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Can anyone recommend a book or website that could take me through the steps of a dual battery installation. Our boat currently has only one battery and we'd like to convert to a two battery system. Any help would be greatly appreciated.
 

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I have a great site booked marked someplace and as soon as I can find it, I will post it. In the meantime, trying asking the question in this forum: http://www.boatered.com/forum/
 

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It's actually quite simple. For a dual battery set up with the batteries switched (that should be how you plan to do this)

To add a second, third, fourth, etc battery to an existing circuit. Hook the batteries in parallel. Leave the negative side of your current battery connected as it is and add a cable to the negative post(s) of the new battery(ies).

For the positive side, take the positive cable off the current battery and install it on the battery switch center terminal, or output terminal. Install a new battery cable on each battery going from the positive battery post to the switch batt1 and batt2 terminals respectively. Make sure the battery switch is well over the high water mark and preferrably in a compartment other than that of the engine.

If you are unsure of the difference between series and parallel circuitry, give me a call I and I can help you.
 

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Also if its a single engine two battery setup, you'll need an isolator, to keep the batteries each properly charged. You should have a wire from the alternator to the starter or battery for charging. Mine had it on the starter, The big wire from the battery attaches to the same terminal so it charges the battery that way. Place that wire (from the alternator) on the input of the isolator. Take two new wires (minimum 10 gage) and put them on the two output terminals and one to each battery. This will keep the alternator from over charging one battery when the other is more dead. These isolators are available from boat US. They come with a wiring diagram too.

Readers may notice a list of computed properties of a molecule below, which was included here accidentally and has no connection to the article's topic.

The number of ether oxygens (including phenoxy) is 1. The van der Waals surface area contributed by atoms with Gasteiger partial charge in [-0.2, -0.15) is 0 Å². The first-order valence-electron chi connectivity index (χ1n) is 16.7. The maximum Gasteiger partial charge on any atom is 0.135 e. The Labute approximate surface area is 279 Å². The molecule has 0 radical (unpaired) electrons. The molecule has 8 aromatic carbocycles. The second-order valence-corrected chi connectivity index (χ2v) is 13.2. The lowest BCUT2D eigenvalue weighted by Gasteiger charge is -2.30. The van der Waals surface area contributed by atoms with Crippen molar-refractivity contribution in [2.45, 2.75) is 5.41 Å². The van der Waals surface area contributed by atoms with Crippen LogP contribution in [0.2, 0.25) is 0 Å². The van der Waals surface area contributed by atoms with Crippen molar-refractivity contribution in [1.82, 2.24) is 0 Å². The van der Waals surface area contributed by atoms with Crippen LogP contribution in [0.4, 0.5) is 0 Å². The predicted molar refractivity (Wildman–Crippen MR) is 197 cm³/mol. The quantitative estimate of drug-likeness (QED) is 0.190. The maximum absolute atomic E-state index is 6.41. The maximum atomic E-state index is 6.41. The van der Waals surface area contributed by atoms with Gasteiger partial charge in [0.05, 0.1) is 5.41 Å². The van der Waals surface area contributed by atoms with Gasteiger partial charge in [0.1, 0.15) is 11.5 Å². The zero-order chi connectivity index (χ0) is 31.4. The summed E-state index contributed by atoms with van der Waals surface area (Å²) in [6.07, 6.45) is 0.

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A guy at Boat US told me an isolator was necessary, but I talked to a guy that works for Sunsation Powerboats and he said they are not necessary, and they don't install them. They only put the switch in. The only time both batteries are being drawn from or charged is if the battery switch is on all. If it is on batt1 or batt2, it will only draw/charge that battery, respectively. From the way the isolator hooks up, I would have to agree because it does not sound like it does anything different than the switch does(in regards to charging). If an isolator is necessary, then what is the point to having a switch? But I do not know for sure. I do not have an isolator on mine. I think I will stick a guage on it in the spring and see if both batteries are charging when I only have batt1 or batt2 on. Sure would not want to overcharge
 

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An isolator and switch are TWO TOTALLY DIFFERENT THINGS. The big advantage with an isolator is you CAN leave the switch on both and the batteries will charge correctly. Otherwise you'll have to crawl back to your switch and change it from #1 to #2 to charge each battery separately. A good practice when anchored is to put the switch on one battery only so you always have a backup.
 

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OK. Now that makes sense. The guy at boat US told me I needed an isolator even if I switched it to one battery. He claimed there was still a draw/charge to both batteries, although it was on one. I said then what would be the purpose of a switch if you can't switch it? I know they are separate things, I just meant they can are alike in that they can charge each battery separately. I don't mind switching mine back and forth. It is outside of the engine compartment and easy to get to. On my last boat I used one battery for running the engine, and one for my accessories. To avoid rewiring on this boat, I will probably use one battery all the time and just have one for a backup. Thanks for confirming how it works. I thought I was nuts
 
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